drive to the winery as it’s in the middle of private residences. The
tasting room is small, but there are picnic areas overlooking their
pond. Their wines are biodynamically farmed and include sauvignon
blanc, cabernet sauvignon, marsanne, a killer grenache and a variety
of syrahs. They also make an excellent rosé.
Los Olivos Food: The Ballard Inn (2436 Baseline, 805/688-7770) There are only a dozen
tables in this intimate space and on busy nights and most any weekend,
it can get loud. The menu rotates often due to the freshness of the
ingredients that owner Budi Kazali can find. The vegetables come from
local farms, the seafood from Santa Barbara. On any given night you
might find crispy barramundi, truffled cauliflower soup or a beef
dish. Whatever is presented on the small menu however will be artfully
prepared and exceptionally good.
Santa Maria is the workhorse of the agricultural area within Santa
Barbara County and you’ll see fields and vineyards on both sides of
the freeway. But Santa Maria also has a strong Western history, not to
mention the now famous Santa Maria tri-tip barbeque.
Solstice Parade in Santa Barbara
Though built up
with housing, there are plenty of wineries to visit not to mention
Vandenberg Air Force Base where you can watch missiles and rockets
and the single best mission on the Central Coast, Mission La Purisima.
Santa Maria Wine: Kenneth Volk Vineyards (5230 Tepusquet Rd., 805/938-7896, www.volkwines.com). In 1981 Ken established Wild Horse Winery &
Vineyard in Templeton. Over the next two decades, production soared
from 600 to 150,000 cases.
In 2003, he sold Wild Horse and in 2004 he
formed Kenneth Volk Vineyards in Santa Maria. In addition to the
standard offerings, Ken makes roussanne, viognier, pinot grigio,
chardonnay and many other wines that are called heirloom varieties,
funky, wonderful oddball wines like cabernet pfeffer, negrette and
Santa Maria Food: Far Western Tavern (899 Guadalupe St., Guadalupe, 805/343-2211,
www.farwesterntavern.com) on the outskirts of Santa Maria is one of
those places where it hasn’t changed since it was built as the Palace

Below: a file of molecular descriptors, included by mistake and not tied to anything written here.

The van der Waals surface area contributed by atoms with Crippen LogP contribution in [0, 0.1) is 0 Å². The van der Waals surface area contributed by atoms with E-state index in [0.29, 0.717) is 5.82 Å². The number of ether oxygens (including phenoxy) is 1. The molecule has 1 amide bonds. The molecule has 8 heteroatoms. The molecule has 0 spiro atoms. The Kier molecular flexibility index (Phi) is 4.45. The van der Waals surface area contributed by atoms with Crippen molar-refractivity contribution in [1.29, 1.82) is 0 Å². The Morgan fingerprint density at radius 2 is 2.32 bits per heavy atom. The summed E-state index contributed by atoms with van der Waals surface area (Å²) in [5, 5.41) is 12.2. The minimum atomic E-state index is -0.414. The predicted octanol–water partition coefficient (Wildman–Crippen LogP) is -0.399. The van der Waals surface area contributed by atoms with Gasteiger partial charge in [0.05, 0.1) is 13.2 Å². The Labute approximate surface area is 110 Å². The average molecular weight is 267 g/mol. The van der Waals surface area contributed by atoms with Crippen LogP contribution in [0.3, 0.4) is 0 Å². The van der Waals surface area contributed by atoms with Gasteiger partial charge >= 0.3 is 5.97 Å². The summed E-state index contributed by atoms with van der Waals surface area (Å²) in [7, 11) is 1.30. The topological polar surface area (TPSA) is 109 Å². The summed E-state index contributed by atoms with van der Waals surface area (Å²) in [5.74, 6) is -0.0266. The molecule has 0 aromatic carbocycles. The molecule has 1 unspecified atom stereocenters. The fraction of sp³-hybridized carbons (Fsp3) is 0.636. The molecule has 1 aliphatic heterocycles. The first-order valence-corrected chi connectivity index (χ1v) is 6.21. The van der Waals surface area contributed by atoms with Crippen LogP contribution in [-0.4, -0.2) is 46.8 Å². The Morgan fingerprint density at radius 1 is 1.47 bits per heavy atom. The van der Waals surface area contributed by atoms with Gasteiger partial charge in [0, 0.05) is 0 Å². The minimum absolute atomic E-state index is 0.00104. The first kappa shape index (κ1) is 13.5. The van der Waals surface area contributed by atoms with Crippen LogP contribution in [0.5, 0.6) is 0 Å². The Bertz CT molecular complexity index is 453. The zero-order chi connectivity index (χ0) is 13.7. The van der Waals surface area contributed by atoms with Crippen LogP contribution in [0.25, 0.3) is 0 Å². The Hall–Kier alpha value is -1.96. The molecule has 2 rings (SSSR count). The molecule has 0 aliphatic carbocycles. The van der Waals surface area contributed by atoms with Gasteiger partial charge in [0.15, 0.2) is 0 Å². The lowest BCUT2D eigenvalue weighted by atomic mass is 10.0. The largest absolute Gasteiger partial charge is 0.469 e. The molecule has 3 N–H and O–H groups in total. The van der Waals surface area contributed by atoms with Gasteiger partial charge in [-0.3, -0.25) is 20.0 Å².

Hotel in 1912. Modern restaurants can only try and emulate the
authenticity of this very cool place. Old leather booths, animal heads
on the walls including a massive bull moose, red velvet wall paper,
and animal hides acting as drapes, this is classic old school steak
dining. They grill their meats over red oak, which lends a beautiful
smokiness to them. Best known for a 14 ounce bull’s eyes steak, this
is a great throwback to a Western dining feel.
Santa Barbara Wine Country – The Back Story
The first documented viticulture in California dates from 1779 at
Mission San Gabriel in Southern California. The Mission Santa Barbara
padres established a vineyard and winery sometime between 1824 and
1834 and the day to day tasks of harvesting the grapes, and producing
the wine fell to Chumash Indians.
By 1845, the vineyard contained more
than 2,200 vines and there was a 100 tree fruit orchard. But wine
production was not limited to the missions. About 1820 San Antonio
winery was built in what is now Goleta, just north of the City of
Santa Barbara. Another commercial winery, Packard Winery was built in
1865, and in the late 1890s about 200 acres of grapes were being
turned into wine on Santa Cruz Island.
When the first commercial grapevine plantings were made in Santa
Barbara in the 1960s grape growers planted anything and everything.
Currently there are 64 different varieties of grapes planted
throughout the county on 21,000 acres. Pinot noir and chardonnay are
the most widely planted varieties. There are warmer pockets, like
Happy Canyon, which can produce cabernet sauvignon and sauvignon
There are cool growing regions like the Santa Rita Hills which
benefit from proximity to the coast, and both cool and warm climate
plantings of syrah and chardonnay. Every winery is doing something
different and it is this attitude of trying everything that is part of
its success. It also doesn’t hurt that the valley is a beautiful place
to spend time in.